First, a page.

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Geoscience Research

Ignite Your

Experiences beyond the classroom serve as your professional foundation.

Hone your skills on campus, throughout the region or all the way to China. Through opportunities like research projects and internships, you can explore career opportunities and experience professional development. Research projects can be done by either collaborating with professors on their projects or completing faculty-mentored independent work.

Geoscience group studying by riverStudent researching at computerStudents on tour of caveStudent presents research project

Student Research

  • A calcite investigation on the Great Bank of Guizhou in the Nanpanjiang Basin, South China
  • A regional groundwater Isoscape for δ2H and δ18O in the Silurian Aquifer of northeastern Wisconsin
  • Igneous rocks from Antarctica and northern Wisconsin
  • Sediment and turbidity correlation in Wisconsin streams
  • Seasonal continentality of Wisconsin
  • Water content of snowfall based on air temperature
  • Northeast Wisconsin’s perceptions of weather broadcasts
  • Styles of dolomitization observed in the Great Bank of Guizhou, Nanpanjiang Basin, South China
  • Analysis of carbonate diagenesis on the Great Bank of Guizhou (south China) using geochemical, geothermometric and geochronological techniques.
  • Bedrock geologic mapping of the Mountain and Shay Lake 7.5’ quadrangles (Wisconsin)
  • Evaluation of the potential for arsenic release in two cones of depression in northeastern Wisconsin
  • Field scale determination of depth to bedrock using geophysics
  • Zircon petrochronology, geochemistry and petrology of Archean‐Paleoproterozoic rock exposed in the Wisconsin River valley and adjacent areas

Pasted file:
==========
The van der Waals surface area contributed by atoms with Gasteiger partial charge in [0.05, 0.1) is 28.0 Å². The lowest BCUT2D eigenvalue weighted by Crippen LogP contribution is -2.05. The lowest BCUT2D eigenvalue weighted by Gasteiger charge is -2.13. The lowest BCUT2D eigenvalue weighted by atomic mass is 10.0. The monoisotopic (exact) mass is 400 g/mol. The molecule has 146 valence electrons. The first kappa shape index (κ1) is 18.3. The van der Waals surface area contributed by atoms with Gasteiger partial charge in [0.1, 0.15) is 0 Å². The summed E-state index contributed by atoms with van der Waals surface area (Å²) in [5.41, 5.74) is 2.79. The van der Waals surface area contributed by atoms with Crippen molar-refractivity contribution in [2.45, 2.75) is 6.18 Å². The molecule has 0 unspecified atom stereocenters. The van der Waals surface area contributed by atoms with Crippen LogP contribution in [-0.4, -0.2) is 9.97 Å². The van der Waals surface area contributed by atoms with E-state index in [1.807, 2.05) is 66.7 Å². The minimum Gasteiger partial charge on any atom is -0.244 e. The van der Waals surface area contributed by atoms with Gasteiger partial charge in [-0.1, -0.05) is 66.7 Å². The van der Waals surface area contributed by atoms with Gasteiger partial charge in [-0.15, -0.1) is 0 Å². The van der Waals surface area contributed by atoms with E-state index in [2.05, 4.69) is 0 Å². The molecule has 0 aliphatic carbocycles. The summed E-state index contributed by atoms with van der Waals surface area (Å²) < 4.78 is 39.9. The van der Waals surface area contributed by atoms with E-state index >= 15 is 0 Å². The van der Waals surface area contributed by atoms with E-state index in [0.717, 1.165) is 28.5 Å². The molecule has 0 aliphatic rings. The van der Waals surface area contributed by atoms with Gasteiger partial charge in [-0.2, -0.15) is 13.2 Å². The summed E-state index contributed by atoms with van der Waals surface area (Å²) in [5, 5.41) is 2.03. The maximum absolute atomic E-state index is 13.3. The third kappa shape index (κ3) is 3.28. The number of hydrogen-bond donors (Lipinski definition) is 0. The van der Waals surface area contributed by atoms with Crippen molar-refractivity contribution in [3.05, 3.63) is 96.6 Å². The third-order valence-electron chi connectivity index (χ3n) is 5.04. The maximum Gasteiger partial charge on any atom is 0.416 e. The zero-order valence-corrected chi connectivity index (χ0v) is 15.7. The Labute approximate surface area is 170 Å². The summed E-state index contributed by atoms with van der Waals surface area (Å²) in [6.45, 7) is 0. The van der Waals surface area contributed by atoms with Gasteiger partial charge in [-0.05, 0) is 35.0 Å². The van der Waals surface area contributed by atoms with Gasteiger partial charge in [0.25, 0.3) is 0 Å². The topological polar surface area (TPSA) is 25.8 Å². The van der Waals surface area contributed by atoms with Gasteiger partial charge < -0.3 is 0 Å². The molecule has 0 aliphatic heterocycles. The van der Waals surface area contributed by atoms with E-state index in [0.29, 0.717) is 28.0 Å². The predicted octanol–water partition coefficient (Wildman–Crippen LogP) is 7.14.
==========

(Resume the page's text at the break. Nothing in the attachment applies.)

Faculty Research

  • Professor Luczaj – NSF funded project for students to travel to China and research the formation of dolomite on Triassic carbonate platforms. Various projects related to groundwater chemistry and stable isotope systems.
  • Professor Malone – Various projects that explore regional tectonics, including igneous and metamorphic petrology, zircon age dating and geochemistry.
  • Professor Berns-Herrboldt – Evaluating the transport of phosphorus in streambank sediments, determining controls on PFAS leaching in soils, and studying conditions that impact arsenic release in aquifers. 

Internships for Credit

Generally, internships involve about 50 hours of work for each credit, so about 150 hours for a three-credit internship; this is about 10 hours per week during a regular semester. Internships are to follow these expectations:

Supervised Internship

The off-campus internship supervisor is expected to oversee your work and ensure the position offers educational value and a good experience.

Faculty Mentor

A faculty mentor on campus oversees the internship, meets periodically with the student during the semester, reviews written work and submits a grade.

Reflect on Your Experience

You'll complete a project evaluating your experience during the internship, connecting internship experience with material learned in traditional classes.

Internship Grading

Internships are graded based on the quality of performance and the quality of the final product.

Shawn Malone

Ask an expert

One of Professor Shawn Malone's research interests include Zircon petrochronology of the Penokean orogeny; in other words, he studies the ancient mountain belt and oldest rocks in Wisconsin. Connect with him or one of our other professors about research projects!

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